So, a vision of near-future ASW could look like this.  Ahead of operations in a particular area, a number of autonomous underwater sensors are deployed, mapping the environment and generating an updated model of the sonar conditions that exist.  A force then moves into the area, screened by a number of USV’s deployed ahead of the force.  The escorts could search a huge front, with the USV’s up threat and able to detect the SM before it can get into firing position and MPAs, if available, would link into the network and add their own sonobuoy data.  Once detected, the SM is fixed and the force can deal with it however it wishes – surging helicopters or MPAs to harry the SM, or long-ranged engagements with a weapon such as ASROC.  It’s a worthwhile vision of  how effective a Type 31 frigate could be if both it and two SEAGULLs were equipped with an interlinked system like TRAPS and a weapon such as ASROC.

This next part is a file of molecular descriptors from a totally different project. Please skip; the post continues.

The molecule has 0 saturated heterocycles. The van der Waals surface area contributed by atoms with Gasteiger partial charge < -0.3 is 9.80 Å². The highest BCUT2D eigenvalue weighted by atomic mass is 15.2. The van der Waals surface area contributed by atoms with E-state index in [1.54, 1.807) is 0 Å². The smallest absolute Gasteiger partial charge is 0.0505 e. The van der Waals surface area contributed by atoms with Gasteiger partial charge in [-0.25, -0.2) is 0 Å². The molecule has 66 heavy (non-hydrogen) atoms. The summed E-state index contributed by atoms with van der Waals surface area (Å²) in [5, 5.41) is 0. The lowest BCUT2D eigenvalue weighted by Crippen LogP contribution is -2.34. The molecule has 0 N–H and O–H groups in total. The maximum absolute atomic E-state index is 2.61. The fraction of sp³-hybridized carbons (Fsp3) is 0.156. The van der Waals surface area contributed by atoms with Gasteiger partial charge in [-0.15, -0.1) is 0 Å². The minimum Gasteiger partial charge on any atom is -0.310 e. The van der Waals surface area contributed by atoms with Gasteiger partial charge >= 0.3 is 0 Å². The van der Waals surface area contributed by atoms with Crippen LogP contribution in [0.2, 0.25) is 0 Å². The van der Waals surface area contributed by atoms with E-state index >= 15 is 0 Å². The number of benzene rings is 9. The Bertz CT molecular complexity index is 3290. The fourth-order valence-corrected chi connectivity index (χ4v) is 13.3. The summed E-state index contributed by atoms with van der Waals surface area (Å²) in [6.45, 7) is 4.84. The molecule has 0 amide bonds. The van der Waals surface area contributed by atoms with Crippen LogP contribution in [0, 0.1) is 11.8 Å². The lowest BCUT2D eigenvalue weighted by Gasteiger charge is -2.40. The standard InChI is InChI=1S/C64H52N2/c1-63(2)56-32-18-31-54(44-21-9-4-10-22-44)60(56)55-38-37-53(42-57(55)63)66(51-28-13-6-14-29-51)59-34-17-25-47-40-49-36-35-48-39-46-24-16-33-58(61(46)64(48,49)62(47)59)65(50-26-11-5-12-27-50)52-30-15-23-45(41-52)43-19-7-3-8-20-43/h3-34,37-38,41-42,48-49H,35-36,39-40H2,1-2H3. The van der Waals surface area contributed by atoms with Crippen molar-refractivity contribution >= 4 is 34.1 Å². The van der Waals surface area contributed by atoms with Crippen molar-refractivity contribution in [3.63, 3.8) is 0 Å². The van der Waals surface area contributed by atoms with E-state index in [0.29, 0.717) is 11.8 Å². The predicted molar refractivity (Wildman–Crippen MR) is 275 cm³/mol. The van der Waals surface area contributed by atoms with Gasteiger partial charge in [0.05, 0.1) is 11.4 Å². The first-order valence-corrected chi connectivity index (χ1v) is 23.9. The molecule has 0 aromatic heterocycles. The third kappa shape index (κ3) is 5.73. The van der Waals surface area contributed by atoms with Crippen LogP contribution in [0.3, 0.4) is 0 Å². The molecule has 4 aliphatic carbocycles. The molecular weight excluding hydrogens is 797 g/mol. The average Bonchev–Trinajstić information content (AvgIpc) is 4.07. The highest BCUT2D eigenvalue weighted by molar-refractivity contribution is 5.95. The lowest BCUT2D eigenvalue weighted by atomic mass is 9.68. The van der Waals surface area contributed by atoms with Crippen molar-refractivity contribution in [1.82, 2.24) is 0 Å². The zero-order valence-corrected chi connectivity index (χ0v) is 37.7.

The greatest challenge of all of this is bringing the ability to integrate the data, the active acoustic technology, to all surface ships.  All sonars can be used to transmit and receive energy, but it needs an underwater equivalent of Cooperative Engagement Capability (CEC) to process the returns and analyse where the submarine is located.  This is why CMRE’s involvement is so important – they can drive the NATO standardisation process, developing the models and the processors that would allow all ships of the Alliance to contribute and function effectively.  It is also an example of where autonomous or unmanned systems can add real value to maritime warfare, and is an area that deserves full consideration.